Tutti i nostri ieri (… 1952), is the longest of Ginzburg's novels. The book has a maturity and fluency which makes it, together with Lessico famigliare (… 1963), one of the writer's greatest achievements. Its success seems in part a function of its unusual length, which offers the writer scope for a fuller deployment of the intricate inter-relationships of two separately defined family units. The division of the book into two main parts (town/North, country/South) gives it, a much improved structural balance when compared to her previous fiction, where the narrative leaps between urban sophistication and rough countryside can seem sudden and arbitrary. The first part shows the vicissitudes of two quintessentially bourgeois families who live on opposite sides of the same street in an unnamed Northern town. Although for once events are not narrated in the first person, the key character is a younger sister in the less wealthy of the two families, Anna, and the movement of the narrative has the same rhythm as her own adolescent awakening and involvement in the situation which surrounds her. In the early pages of the first part we find a kind of childish filter applied to everyday occurrences, and this distorted perspective by the internal narrator can again be seen as Ginzburg's most sensitive narrative device…. Clearly the device places a kind of natural limit on the collective insight which is permissible in a given situation…. Yet the girl/woman's privileged view of her elder sister Concettina allows the author to present a masterly refinement of the characteristic female, vain and mediocre, which has so far dominated her fiction without being given a fixative portrait. In relation to Concettina, Anna is in a position to hear half-understood gossip at table or the crying behind a locked bedroom door; she witnesses Concettina's gloom in front of a new dress or a bathroom mirror and the continuous politics of fidanzamento as played out by a selfish elder sister. Hence the cumulative picture becomes irresistibly credible…. (pp. 792-93)

[Cenzo Rena] is an inspired fictional creation for Ginzburg: here is the character who can swing the novel's setting to the country and the South…. In fact, Cenzo Rena is a village intellectual and rich man somewhere in Puglia, takes a positive attitude to social problems, and shows a real understanding of political issues in their context…. Thus he provides Ginzburg's fiction with an authentic left-wing engagé figure, and his decision to take the blame for a German soldier accidentally killed in his house—tantamount to an act of suicide—rounds off the second part of the novel with a politically motivated sacrifice which is all the more plausible by being the exact counterpart to the depressive suicide that resolves Ginzburg's story line elsewhere.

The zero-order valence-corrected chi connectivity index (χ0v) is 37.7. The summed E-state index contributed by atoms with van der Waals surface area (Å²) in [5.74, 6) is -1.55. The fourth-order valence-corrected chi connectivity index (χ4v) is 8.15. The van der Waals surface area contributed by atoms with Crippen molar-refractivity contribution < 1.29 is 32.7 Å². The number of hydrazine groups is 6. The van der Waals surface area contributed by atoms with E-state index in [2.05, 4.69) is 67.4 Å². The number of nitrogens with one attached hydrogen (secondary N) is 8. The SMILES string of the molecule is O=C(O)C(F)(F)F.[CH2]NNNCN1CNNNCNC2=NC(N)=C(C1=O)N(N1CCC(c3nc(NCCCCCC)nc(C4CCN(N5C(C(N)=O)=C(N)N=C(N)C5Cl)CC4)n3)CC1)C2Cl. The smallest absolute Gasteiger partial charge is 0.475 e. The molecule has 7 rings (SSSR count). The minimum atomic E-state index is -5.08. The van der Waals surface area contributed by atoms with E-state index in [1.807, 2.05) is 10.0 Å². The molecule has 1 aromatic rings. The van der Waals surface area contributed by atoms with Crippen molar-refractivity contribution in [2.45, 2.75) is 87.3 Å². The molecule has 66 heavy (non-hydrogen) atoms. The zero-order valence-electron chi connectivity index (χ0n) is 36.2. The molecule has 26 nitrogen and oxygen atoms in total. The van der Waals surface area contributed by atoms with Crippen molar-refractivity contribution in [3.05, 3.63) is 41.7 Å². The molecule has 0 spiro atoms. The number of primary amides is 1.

This is the only novel, in fact, which ends on a positive note, creating a rift in the otherwise uniformly grey curtain which falls over the Ginzburgian family. The style is misleadingly flat and placid for a story ending in violence and war. Ginzburg is not so much banishing horror or macabre tones from her account as naturalizing them to the point where they lose their power to shock or surprise the reader, who is under the general narcotic of the casual juxtaposition of chatty inconsequentiality and family disaster. The elemental moments of birth or death are thus cut down to the status of a visit or a meal or a new hat…. Still, in Tutti nostri ieri, Ginzburg cannot resist her functional motif of a character's death in isolation…. The novel, in fact, is constructed to include the whole range of Ginsburg's recurring motifs: Giuma's seduction of Anna, Anna's marriage to Cenzo Rena, at first one of convenience, later developing into love, Ippolito's suicide, the nanny's lonely death in a pensione, and the obsessive preoccupation with holidays, clothes and motor car of a prosperous bourgeoisie. But the strength of Tutti i nostri ieri lies both in the working out of Ginzburg's central themes and a sustained combinative interest in the infinite possible permutations of the siblings in two large households. Her attention is focused not on why people do things, but on how they act. New women or girl characters are invariably described by the clothes they wear (colour, fashion, cut, material), and several men in Ginzburg's fiction are presented with a ciuffo or piumacchio of hair, which in subsequent scenes they straighten or throw back from the forehead. This perfunctory characterization, deliberately close to caricature, throws an unusually large part of the reader's attention on to the transactions of the cast, the old unfashionable plot line. (pp. 793-94).